Spike in Deployments, Stress on Military Kids Increase Demand on Military Nonprofit

June 4, 2018

McLean, Virginia – Increased deployments by the National Guard have led to a 45% surge in requests for help from a national nonprofit that pays for kids’ extracurricular activities while their parents are deployed overseas.  But without an equally large boost in donations – the nonprofit, Our Military Kids, won’t be able to meet the increased demand.

 

The program – established for children of deployed National Guard and Reservists and children of combat-injured service members from all branches of the military – so far has received 2,085 grant requests in 2018, compared to 1,436 during the same time in 2017.  The 45% increase is partly due to an increase in deployments this year, said Linda Davidson, Founder of Our Military Kids.  But it also reflects the impact that deployments can have on families.  The activities paid for by Our Military Kids are credited with helping these kids manage a challenging time.  Without an equal bump from its supporters, Our Military Kids will have to turn away eligible requests – something the nonprofit has never done before.

 

Always ready, always there! is the motto of our National Guard,” Davidson said, “but without more support, we’re not going to be there for these families.”  Founded in 2004, the goal of Our Military Kids is to provide children of deployed Guard and Reservists a way to manage the stress and anxiety that can accompany a parent’s deployment.  In 2008, the program expanded to include children of severely injured service members from all branches of the military.  The grants – not to exceed $500 – are aimed at providing children with empowering activities of their choice, like martial arts, STEM programs, dance or piano lessons, and even tutoring, to help them cope with their parent’s absence or recovery from injury.  In a 2017 survey of recipients, 97% of families saw improvement in the entire family’s well-being because of the grant, and 93% noticed a decrease in their child’s stress and anxiety.

 

“These grants have a huge impact on the lives of our military families,” Davidson said.  “Deployments can be a very stressful time for these kids. By supporting them and giving them ways to empower themselves, we’re helping the whole family.” She said that based on current demand, the nonprofit will need to raise at least $2 million more than anticipated over the next two years.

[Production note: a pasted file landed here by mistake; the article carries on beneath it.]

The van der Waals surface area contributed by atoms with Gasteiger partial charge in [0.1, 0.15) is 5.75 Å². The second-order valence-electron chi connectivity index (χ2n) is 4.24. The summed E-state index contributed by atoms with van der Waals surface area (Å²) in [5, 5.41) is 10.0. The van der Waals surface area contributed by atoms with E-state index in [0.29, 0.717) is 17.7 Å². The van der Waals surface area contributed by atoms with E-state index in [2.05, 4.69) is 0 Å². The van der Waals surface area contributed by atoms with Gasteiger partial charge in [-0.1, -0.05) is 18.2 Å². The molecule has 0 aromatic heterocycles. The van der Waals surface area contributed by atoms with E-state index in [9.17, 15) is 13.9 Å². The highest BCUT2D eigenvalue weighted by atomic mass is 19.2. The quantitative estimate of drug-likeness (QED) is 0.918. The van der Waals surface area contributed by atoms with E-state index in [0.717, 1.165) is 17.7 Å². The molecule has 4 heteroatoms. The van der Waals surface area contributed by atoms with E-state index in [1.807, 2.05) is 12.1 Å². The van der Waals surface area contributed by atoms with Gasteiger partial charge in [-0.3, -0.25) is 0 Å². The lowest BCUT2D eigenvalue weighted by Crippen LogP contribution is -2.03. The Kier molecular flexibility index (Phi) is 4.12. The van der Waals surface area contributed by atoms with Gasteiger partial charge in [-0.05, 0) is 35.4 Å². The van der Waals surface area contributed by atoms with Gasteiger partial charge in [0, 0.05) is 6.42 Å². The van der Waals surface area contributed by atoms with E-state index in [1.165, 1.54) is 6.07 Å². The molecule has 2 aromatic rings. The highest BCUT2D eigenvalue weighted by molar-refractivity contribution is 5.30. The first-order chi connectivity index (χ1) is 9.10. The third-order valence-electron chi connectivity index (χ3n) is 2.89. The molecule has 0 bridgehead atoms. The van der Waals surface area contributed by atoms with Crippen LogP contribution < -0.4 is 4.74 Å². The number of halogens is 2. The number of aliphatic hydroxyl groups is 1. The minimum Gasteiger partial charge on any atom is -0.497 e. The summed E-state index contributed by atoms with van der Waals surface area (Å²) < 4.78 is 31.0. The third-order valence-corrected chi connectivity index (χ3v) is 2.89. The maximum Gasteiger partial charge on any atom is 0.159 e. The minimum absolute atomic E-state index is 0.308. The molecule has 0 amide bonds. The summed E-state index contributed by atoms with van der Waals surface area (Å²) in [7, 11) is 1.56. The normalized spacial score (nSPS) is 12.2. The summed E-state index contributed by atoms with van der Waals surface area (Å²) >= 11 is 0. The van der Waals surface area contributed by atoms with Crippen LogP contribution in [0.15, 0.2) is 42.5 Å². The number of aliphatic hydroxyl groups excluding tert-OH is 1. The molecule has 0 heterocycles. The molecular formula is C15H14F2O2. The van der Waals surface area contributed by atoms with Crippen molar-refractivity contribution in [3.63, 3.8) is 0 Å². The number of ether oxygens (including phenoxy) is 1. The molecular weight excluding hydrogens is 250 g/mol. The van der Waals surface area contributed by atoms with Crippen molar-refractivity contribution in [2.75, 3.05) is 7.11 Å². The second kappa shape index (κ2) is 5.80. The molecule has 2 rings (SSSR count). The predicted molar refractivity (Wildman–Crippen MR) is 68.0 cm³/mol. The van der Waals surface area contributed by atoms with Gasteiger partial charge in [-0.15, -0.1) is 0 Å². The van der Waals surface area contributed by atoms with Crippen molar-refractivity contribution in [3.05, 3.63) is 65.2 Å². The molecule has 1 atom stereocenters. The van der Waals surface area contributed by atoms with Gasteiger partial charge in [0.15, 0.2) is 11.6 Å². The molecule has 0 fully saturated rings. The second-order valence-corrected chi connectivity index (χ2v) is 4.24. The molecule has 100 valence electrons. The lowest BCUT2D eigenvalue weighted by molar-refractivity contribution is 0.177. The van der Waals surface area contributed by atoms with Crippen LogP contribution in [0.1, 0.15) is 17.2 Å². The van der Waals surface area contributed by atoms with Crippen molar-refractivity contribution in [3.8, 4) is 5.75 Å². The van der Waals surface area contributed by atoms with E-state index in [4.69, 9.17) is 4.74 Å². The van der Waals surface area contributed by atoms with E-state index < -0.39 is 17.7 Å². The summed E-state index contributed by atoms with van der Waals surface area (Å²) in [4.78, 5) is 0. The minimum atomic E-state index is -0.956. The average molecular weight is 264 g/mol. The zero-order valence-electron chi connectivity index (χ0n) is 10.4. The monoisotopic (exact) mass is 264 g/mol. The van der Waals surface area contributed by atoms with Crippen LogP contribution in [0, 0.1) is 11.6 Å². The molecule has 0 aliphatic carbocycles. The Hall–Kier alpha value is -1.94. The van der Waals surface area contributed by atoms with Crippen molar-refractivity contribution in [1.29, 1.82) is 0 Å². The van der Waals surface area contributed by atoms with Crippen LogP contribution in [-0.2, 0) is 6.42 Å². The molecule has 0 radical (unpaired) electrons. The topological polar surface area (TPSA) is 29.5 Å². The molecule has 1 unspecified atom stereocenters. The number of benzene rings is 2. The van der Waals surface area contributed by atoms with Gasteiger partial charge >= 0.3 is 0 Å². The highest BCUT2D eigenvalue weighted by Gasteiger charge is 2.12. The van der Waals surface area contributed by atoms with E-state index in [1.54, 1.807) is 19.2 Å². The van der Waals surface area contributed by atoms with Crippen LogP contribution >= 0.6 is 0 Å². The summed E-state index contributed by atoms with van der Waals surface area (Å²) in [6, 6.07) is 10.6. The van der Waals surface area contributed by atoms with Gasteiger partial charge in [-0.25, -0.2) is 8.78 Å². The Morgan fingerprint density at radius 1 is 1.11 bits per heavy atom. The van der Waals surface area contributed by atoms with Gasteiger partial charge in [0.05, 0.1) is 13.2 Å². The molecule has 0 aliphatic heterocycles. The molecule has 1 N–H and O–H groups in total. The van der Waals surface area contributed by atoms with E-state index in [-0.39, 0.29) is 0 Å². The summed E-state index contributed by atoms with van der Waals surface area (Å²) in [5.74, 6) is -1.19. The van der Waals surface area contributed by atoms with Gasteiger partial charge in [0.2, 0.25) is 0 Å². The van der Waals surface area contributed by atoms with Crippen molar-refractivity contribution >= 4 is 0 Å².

“We’re ready to meet the challenge of serving these families, but we need help,” Davidson

said. “Our National Guard and Reserve strive for peace, safety and freedom for all of our families. While they take care of our families, it’s up to us to take care of theirs.”

 

Our Military Kids is funded entirely through corporate sponsors, foundation grants and individual donations.  For the past three years, it has received the top 4-star Charity Navigator rating for its efficiency and transparency.  More than 92 cents of every dollar raised goes directly towards children’s activities.

 

Around 20,000 Guard Soldiers and Airmen are mobilized on any given day around the world, from Afghanistan to Europe and South America.  Many of these soldiers have been through multiple deployments, some as many as five or six times. Lt. Gen. Timothy Kadavy, the director of the Army National Guard, has projected increased mobilizations next year. As a result, Davidson anticipates that 2019 will result in another increase in requests to Our Military Kids.

 

Since its founding in 2004, Our Military Kids has given out nearly $24.5 million through more than 60,000 grants. For more information, go to www.ourmilitarykids.org

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